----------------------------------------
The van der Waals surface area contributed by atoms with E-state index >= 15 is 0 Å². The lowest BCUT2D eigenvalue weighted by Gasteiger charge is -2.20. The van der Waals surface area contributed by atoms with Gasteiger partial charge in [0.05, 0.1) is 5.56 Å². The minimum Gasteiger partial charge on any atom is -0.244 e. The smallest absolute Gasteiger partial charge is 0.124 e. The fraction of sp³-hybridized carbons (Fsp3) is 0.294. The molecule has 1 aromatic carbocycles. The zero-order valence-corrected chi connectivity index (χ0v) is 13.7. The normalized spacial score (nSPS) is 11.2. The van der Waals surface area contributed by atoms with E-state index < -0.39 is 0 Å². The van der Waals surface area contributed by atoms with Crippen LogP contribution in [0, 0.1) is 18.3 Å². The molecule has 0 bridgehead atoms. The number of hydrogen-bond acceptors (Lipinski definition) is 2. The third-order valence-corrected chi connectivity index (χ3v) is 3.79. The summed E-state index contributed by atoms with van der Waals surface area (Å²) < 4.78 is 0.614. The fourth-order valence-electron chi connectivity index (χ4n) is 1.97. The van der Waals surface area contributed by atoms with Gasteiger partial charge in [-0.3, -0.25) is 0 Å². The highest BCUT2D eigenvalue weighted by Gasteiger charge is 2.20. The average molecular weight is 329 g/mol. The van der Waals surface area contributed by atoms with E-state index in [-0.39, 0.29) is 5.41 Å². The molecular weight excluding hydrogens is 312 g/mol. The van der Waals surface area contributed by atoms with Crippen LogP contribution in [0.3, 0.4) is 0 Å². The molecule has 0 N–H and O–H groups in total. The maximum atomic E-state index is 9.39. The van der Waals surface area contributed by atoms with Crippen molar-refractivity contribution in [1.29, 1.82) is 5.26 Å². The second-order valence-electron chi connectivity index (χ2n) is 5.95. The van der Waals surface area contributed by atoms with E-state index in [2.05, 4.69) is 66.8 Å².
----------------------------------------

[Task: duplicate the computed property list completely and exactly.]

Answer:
The van der Waals surface area contributed by atoms with E-state index >= 15 is 0 Å². The lowest BCUT2D eigenvalue weighted by Gasteiger charge is -2.20. The van der Waals surface area contributed by atoms with Gasteiger partial charge in [0.05, 0.1) is 5.56 Å². The minimum Gasteiger partial charge on any atom is -0.244 e. The smallest absolute Gasteiger partial charge is 0.124 e. The fraction of sp³-hybridized carbons (Fsp3) is 0.294. The molecule has 1 aromatic carbocycles. The zero-order valence-corrected chi connectivity index (χ0v) is 13.7. The normalized spacial score (nSPS) is 11.2. The van der Waals surface area contributed by atoms with E-state index < -0.39 is 0 Å². The van der Waals surface area contributed by atoms with Crippen LogP contribution in [0, 0.1) is 18.3 Å². The molecule has 0 bridgehead atoms. The number of hydrogen-bond acceptors (Lipinski definition) is 2. The third-order valence-corrected chi connectivity index (χ3v) is 3.79. The summed E-state index contributed by atoms with van der Waals surface area (Å²) < 4.78 is 0.614. The fourth-order valence-electron chi connectivity index (χ4n) is 1.97. The van der Waals surface area contributed by atoms with Gasteiger partial charge in [-0.3, -0.25) is 0 Å². The highest BCUT2D eigenvalue weighted by Gasteiger charge is 2.20. The average molecular weight is 329 g/mol. The van der Waals surface area contributed by atoms with E-state index in [-0.39, 0.29) is 5.41 Å². The molecular weight excluding hydrogens is 312 g/mol. The van der Waals surface area contributed by atoms with Crippen LogP contribution in [0.3, 0.4) is 0 Å². The molecule has 0 N–H and O–H groups in total. The maximum atomic E-state index is 9.39. The van der Waals surface area contributed by atoms with Crippen molar-refractivity contribution in [1.29, 1.82) is 5.26 Å². The second-order valence-electron chi connectivity index (χ2n) is 5.95. The van der Waals surface area contributed by atoms with E-state index in [2.05, 4.69) is 66.8 Å².